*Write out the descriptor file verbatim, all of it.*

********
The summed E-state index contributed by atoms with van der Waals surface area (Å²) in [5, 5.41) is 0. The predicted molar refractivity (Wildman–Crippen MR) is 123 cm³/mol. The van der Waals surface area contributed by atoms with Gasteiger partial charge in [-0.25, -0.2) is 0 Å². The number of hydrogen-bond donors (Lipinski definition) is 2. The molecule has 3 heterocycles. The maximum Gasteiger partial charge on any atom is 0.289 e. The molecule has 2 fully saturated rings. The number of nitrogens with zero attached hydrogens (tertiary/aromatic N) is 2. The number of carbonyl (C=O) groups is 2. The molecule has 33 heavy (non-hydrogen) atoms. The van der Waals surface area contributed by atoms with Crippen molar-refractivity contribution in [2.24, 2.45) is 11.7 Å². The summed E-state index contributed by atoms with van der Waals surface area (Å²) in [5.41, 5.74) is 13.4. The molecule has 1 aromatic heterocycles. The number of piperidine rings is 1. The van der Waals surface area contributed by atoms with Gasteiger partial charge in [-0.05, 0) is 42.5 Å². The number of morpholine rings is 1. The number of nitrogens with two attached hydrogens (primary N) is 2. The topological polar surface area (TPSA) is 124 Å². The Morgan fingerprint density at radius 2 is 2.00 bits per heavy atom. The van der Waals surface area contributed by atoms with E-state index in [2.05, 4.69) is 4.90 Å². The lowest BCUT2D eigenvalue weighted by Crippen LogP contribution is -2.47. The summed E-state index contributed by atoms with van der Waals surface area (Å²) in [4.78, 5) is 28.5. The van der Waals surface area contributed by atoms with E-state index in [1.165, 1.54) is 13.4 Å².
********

The summed E-state index contributed by atoms with van der Waals surface area (Å²) in [5, 5.41) is 0. The predicted molar refractivity (Wildman–Crippen MR) is 123 cm³/mol. The van der Waals surface area contributed by atoms with Gasteiger partial charge in [-0.25, -0.2) is 0 Å². The number of hydrogen-bond donors (Lipinski definition) is 2. The molecule has 3 heterocycles. The maximum Gasteiger partial charge on any atom is 0.289 e. The molecule has 2 fully saturated rings. The number of nitrogens with zero attached hydrogens (tertiary/aromatic N) is 2. The number of carbonyl (C=O) groups is 2. The molecule has 33 heavy (non-hydrogen) atoms. The van der Waals surface area contributed by atoms with Crippen molar-refractivity contribution in [2.24, 2.45) is 11.7 Å². The summed E-state index contributed by atoms with van der Waals surface area (Å²) in [5.41, 5.74) is 13.4. The molecule has 1 aromatic heterocycles. The number of piperidine rings is 1. The van der Waals surface area contributed by atoms with Gasteiger partial charge in [-0.05, 0) is 42.5 Å². The number of morpholine rings is 1. The number of nitrogens with two attached hydrogens (primary N) is 2. The topological polar surface area (TPSA) is 124 Å². The Morgan fingerprint density at radius 2 is 2.00 bits per heavy atom. The van der Waals surface area contributed by atoms with E-state index in [2.05, 4.69) is 4.90 Å². The lowest BCUT2D eigenvalue weighted by Crippen LogP contribution is -2.47. The summed E-state index contributed by atoms with van der Waals surface area (Å²) in [4.78, 5) is 28.5. The van der Waals surface area contributed by atoms with E-state index in [1.165, 1.54) is 13.4 Å².